3.5The author claims that his right to peaceful assembly was restricted in violation of article 21 of the Covenant, as the imposed restriction was neither in accordance with the law nor necessary in a democratic society.
State party’s observations
4.1In a note verbale dated 27 September 2011, the State party notes that the author has not exhausted all available domestic remedies as required in article 2 of the Optional Protocol due to his failure to appeal to the Vitebsk Regional Prosecutor’s Office. In the State party’s opinion, there were no legal grounds for consideration of the communication since it was registered in violation of article 1 of the Optional Protocol.
4.2In a note verbale dated 25 January 2012, the State party states that, by becoming a party to the Optional Protocol, it had agreed, under article 1 thereof, to recognize the competence of the Committee to receive and consider communications from individuals subject to its jurisdiction who claim to be victims of a violation by the State party of any rights protected by the Covenant. It noted, however, that that recognition was undertaken in conjunction with other provisions of the Optional Protocol, including those establishing criteria regarding petitioners and the admissibility of their communications, in particular articles 2 and 5. It maintained that, under the Optional Protocol, States parties have no obligation to recognize the Committee’s rules of procedure nor its interpretation of the provisions of the Optional Protocol, which could only be effective when undertaken in accordance with the Vienna Convention on the Law of Treaties. It submits that, in relation to the communications procedure, States parties should be guided first and foremost by the provisions of the Optional Protocol, and that references to the Committee’s long-standing practice, methods of work and case law are not subjects of the Optional Protocol. The State party also submits that any communication registered in violation of the provisions of the Optional Protocol would be viewed as incompatible with the Optional Protocol and rejected without observations on admissibility or the merits, and any decision taken by the Committee on such communications would be considered by its authorities as “invalid”. The State party reiterates its view that the present communication was registered in violation of the Optional Protocol.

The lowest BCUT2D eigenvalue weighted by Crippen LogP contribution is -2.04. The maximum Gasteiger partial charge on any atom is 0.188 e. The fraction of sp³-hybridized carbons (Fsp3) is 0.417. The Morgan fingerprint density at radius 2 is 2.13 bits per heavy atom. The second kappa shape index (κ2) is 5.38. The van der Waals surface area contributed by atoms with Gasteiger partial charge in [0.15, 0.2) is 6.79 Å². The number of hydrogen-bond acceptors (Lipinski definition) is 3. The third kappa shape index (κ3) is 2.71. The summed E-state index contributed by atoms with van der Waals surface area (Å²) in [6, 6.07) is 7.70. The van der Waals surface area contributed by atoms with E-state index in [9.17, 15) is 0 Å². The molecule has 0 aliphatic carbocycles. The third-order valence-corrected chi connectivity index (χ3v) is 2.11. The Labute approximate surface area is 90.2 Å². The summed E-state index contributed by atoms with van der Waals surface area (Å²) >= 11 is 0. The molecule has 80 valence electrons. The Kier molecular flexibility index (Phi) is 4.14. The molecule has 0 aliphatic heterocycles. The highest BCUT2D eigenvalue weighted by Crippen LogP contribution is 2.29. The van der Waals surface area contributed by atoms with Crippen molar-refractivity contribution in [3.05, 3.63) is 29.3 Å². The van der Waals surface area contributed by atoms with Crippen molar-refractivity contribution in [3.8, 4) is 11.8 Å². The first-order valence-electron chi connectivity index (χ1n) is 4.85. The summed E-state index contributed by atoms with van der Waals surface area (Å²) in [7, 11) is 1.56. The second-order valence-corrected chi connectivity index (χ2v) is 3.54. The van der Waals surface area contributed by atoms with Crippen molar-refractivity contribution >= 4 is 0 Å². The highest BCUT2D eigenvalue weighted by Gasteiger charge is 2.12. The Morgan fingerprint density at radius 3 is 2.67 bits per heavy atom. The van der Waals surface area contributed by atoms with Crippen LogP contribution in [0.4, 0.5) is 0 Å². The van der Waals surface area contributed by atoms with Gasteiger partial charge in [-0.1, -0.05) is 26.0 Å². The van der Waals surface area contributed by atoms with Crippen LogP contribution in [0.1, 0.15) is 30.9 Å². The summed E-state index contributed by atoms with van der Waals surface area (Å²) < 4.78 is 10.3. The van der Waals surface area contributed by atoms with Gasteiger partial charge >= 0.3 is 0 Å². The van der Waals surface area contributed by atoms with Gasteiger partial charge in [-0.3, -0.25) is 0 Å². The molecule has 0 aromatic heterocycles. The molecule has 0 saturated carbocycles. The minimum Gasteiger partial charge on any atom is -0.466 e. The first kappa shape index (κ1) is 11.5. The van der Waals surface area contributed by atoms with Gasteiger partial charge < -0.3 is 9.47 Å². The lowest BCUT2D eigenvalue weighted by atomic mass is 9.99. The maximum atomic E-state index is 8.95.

Author’s comments on the State party’s observations
5.1In a letter dated 27 January 2015, the author submits that, according to the jurisprudence of the Committee and the European Court of Human Rights, the supervisory review before the Prosecutor’s Office cannot be considered an effective domestic remedy.
5.2Regarding the State party’s challenge to the Committee’s rules of procedure, the author notes that the Committee interprets the provisions of the Covenant and that “the views of the Committee under the Optional Protocol represent an authoritative determination by the organ established under the Covenant itself charged with the interpretation of that instrument”.Thus, according to the author,the State party must respect the Committee’s decisions, as well as its “standards, practice, and methods of work”.
5.3The author points out that, as of the date of his submission, the State party has failed to implement the Committee’s Views in more than 65 communications, including a number of communications submitted by the author himself.
Issues and proceedings before the Committee
The State party’s l ack of cooperation
6.1The Committee notes the State party’s assertion that there are no legal grounds for the consideration of the author’s communication, insofar as it was registered in violation of the provisions of the Optional Protocol; that it has no obligations regarding the recognition of the Committee’s rules of procedure and regarding the Committee’s interpretation of the Optional Protocol’s provisions; and that if a decision is taken by the Committee on the present communication, it will be considered “invalid” by its authorities.